Women’s Agency and Perception of Vulnerability: A Qualitative Analysis of Breastfeeding, Contraception and Food Insecurity in Burkina Faso
Kathryn Grace, University of Utah
Amy Lerner, Princeton University
Gabriel Sangali, Université de Ouagadougou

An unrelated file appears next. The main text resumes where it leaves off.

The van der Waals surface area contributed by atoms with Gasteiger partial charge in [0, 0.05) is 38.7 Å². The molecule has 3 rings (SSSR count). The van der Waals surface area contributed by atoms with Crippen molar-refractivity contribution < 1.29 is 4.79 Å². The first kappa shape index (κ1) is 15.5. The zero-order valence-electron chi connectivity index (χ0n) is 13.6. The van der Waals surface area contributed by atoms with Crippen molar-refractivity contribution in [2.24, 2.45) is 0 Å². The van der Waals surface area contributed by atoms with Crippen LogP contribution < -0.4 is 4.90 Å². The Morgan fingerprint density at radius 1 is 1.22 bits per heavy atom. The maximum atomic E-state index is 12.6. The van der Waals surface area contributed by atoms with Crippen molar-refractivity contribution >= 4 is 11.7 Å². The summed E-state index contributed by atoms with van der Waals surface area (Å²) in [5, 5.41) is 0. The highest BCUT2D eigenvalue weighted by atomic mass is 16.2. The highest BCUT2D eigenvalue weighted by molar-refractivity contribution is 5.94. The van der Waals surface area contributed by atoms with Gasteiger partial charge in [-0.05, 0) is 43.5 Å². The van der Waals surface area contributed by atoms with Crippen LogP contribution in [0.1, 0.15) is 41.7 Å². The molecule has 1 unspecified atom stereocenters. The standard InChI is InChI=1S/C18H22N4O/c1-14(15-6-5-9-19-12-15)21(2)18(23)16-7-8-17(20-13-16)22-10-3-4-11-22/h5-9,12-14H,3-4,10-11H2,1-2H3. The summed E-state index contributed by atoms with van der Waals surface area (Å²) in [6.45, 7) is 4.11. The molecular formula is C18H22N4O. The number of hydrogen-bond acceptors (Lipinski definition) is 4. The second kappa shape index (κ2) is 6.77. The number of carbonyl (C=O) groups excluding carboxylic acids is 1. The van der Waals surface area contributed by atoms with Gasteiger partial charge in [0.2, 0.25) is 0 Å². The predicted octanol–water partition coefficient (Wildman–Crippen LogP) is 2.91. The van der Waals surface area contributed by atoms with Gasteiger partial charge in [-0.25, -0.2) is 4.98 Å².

Because pregnant and breastfeeding women require more calories than other women, they are anticipated to be the least capable of physically coping with reduced calories that may come as a result of food insecurity. However, research addressing women's own decisions of when to avoid pregnancies or when to stop breastfeeding and how these decisions are impacted by reduced food availability have not been explored. The goal of this research is to examine pregnancy and breastfeeding behaviors with attention to the vulnerability brought about by food insecurity in Burkina Faso, a country characterized by high food insecurity and some of the highest fertility rates on the planet. We use recently collected qualitative data from focus groups conducted with Burkinabe women. The focus groups explore questions relating to breastfeeding and contraceptive use and aim to uncover patterns in the perspectives of the participants regarding their experiences with food insecurity and reproductive decision-making.